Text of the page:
The scene is Kaiser Sunset—the primary cancer hospital in the Kaiser system located in the “beautiful” cesspool of Hollywood. Dana and I have just dropped my mom off at LAX, grabbed a bite of lunch, and are now waiting to see the Radiologist/Oncologist. We hear him on the phone in the other room—loudly asking other departments for my various test results. A few minutes later, he steps in, looks at Dana, and says, “So, you are Cary Schmidt?”
I forced a smile, looked at her, and flatly said, “Yes, I am…”
Bewildered he looks at me, then her, then his chart. Awkward pause. “Oh… ok. I guess that could go either way couldn’t it?”
I casually say, “I guess it could…” Awkward moment continues. Then we all move on, and Dana is laughing at me once again.
And so the name thing strikes again! (Thanks Mom and Dad, for that special gift in life. What a blessing!)
The appointment was filled with news—some AWESOME, and some not so awesome. In many ways the whole day was an experience in juggling two emotional extremes at the same time—extreme delight at the good news, and extreme soberness at the heavy news. So let’s start with the good stuff:
Bone Marrow—after hearing the doctor request my results “immediately,” and after getting the gender thing straight, the conversation went like this. Doctor—”So what tests are you still waiting on?” Me—”Just the bone marrow, but that’s not done yet.” Doctor—”Well, it is now… it’s negative.” (He continued to talk as though he has just said something as mundane as “water is wet” but as for me and Dana—we celebrated!) High five! I wanted to jump through the roof! That’s HUGE news! There’s no cancer in my bone marrow. I’m still stage 2A—not stage 4! This was a wonderful answer to prayer, and I just thanked the Lord and wished the doctor would have paused long enough for us to relish that news.
A few moments later, the news was a bit heavier. For the first time, a doctor actually pulled up PET scan and CT scan images and explained them to us—showing us every area that was cancerous. Sobering. I had never seen a PET scan image before, but the long story short—there’s a whole lot of cancer in my upper body—a lot more than my other doctors were revealing.
Now before you go too far with that—the staging and prognosis doesn’t change. The prognosis is still good. That’s probably why the doctors didn’t go into detail with me. But essentially what I thought was a few swollen lymph nodes in a few regions of my torso, is actually five relatively large areas where clusters of lymph nodes have morphed into bulky masses of cancer. The largest of these is actually located on top of my heart and between my lungs, wrapped around my trachea (wind-pipe). This explains a lot of my bronchial challenges and energy fluctuations over the last couple of years. As we viewed the CT scan, the doctor showed us exactly where this is and how it’s pressing against both lungs between my heart and my throat.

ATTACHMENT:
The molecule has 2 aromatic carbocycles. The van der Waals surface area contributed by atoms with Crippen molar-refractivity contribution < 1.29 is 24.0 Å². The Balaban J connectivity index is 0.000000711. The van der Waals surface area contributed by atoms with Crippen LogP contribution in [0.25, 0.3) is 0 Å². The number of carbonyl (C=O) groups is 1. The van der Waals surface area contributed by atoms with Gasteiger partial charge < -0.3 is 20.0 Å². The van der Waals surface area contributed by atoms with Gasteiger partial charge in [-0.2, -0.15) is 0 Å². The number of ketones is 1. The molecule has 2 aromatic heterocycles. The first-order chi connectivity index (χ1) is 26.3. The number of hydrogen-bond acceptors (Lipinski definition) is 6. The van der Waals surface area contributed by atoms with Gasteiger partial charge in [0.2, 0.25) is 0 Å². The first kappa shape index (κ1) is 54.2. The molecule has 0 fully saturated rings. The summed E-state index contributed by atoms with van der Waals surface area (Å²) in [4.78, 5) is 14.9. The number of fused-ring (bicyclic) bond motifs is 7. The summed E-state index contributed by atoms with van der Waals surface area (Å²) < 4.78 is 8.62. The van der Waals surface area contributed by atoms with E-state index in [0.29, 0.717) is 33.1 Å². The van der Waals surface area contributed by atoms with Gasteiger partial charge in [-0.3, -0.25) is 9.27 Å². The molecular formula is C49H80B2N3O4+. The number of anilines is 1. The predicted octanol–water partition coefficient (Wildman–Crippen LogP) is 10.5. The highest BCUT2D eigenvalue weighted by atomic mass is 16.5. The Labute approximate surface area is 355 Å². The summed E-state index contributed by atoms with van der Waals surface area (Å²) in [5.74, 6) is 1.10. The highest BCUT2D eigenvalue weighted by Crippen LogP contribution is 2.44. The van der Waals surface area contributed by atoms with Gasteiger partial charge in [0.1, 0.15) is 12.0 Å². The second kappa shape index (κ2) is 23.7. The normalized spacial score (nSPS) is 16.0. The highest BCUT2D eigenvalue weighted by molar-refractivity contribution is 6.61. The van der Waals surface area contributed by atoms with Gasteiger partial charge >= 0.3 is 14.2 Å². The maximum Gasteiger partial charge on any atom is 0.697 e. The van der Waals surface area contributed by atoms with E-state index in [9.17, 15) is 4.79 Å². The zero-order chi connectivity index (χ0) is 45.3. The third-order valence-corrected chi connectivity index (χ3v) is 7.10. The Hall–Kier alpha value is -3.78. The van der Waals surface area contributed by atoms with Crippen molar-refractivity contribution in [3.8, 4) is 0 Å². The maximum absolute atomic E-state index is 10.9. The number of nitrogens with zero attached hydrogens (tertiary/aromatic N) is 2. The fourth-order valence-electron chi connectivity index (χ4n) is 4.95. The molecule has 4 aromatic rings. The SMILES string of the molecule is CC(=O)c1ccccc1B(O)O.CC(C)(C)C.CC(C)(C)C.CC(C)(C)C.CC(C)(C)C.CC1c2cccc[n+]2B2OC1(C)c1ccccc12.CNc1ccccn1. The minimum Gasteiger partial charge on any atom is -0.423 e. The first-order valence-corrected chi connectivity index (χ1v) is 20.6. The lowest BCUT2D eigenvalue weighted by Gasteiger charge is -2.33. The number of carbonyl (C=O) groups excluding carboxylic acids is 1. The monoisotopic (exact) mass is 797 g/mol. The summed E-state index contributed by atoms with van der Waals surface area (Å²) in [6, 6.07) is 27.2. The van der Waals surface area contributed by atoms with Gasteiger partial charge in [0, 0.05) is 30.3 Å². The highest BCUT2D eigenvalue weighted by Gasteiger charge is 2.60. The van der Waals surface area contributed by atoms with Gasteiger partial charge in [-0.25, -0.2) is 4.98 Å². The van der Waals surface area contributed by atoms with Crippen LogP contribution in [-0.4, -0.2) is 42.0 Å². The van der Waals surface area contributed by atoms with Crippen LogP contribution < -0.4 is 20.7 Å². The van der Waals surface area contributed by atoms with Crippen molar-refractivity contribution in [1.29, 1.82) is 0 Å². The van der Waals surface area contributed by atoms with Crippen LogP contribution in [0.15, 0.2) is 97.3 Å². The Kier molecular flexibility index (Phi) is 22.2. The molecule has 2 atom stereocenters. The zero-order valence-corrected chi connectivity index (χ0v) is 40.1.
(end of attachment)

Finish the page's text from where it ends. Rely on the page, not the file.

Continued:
So the good news—it’s not in the bone marrow, it’s only in my upper body, I’m relatively young, incredibly strong ;), and I’m definitely a MAN! The tough news—I have five regions involved and larger clusters of tumors which they consider “unfavorable.” Gotta love these medical classifications. (Personally I would call the whole thing unfavorable… but either way I know I have God’s favor!)
As for treatment—I will require radiation to all five of these areas, after chemotherapy is complete. The chemo will greatly reduce these masses, making radiation less damaging to my throat, heart, and lungs which will unavoidably be impacted. Radiation will happen several weeks after chemo, every day for a month (except weekends). The whole “radiation in five areas” thing was a surprise to us—we went in thinking there was only one smaller mass to radiate. So the story is quite different from what the Lancaster oncologist expected. The radiation doctor also wasn’t too sure as to whether four months of chemo would be enough. So I guess that’s up in the air once again.
In summary, the Kaiser Sunset team is now clear on my gender. My bone marrow is clear. My chest is pretty crowded with a lymph node mutiny, but a curable one. My spirit is encouraged in the Lord and grateful for all that He is teaching me. My family is doing well. My treatments start Monday, November 15—chemo. My radiation will begin in approximately six months, give or take a couple. And my God is good!
I told Pastor Chappell last night, “For the next six months, I’m going in for my 60,000-mile service. After that I’m planning to be good for another 60,000.” I’m thankful for his kindness and care for our family through all of this, and for every expression of prayer, love, and encouragement from our church family and friends around the world. Every single message, letter, voice mail, text, twitter, comment, etc. has been read and received with grateful hearts! Forgive me for not having the time to respond to every single one individually.
The Lord woke me up at about 5:30 this morning. (I’m normally not that spiritual.) I resisted for about thirty minutes, protesting that I needed more sleep. But He kept nudging me awake. He just kept saying, “Hey, you’ve got cancer and you need to spend some extra time with me. Come see what I’m doing for you!” So about thirty minutes later I stepped out my front door to the most gorgeous sunrise I’ve seen in years. It was just one of a hundred ways that God has reminded me of the power and presence of His hand in all of this. I watched the sun come up, talked to Him, and then went to McDonald’s to have breakfast, spend some time with God, and type this update. Trying to process all this “stuff.”
Strange stuff for sure. But in a marvelous way, God is very real in all of this. And I trust Him.
(PS – I’m working on a separate “blog” where I’ll move all this cancer stuff soon. I don’t want this blog to be cancer central. I’ll keep you posted. The address is hodgkins.caryschmidt.com)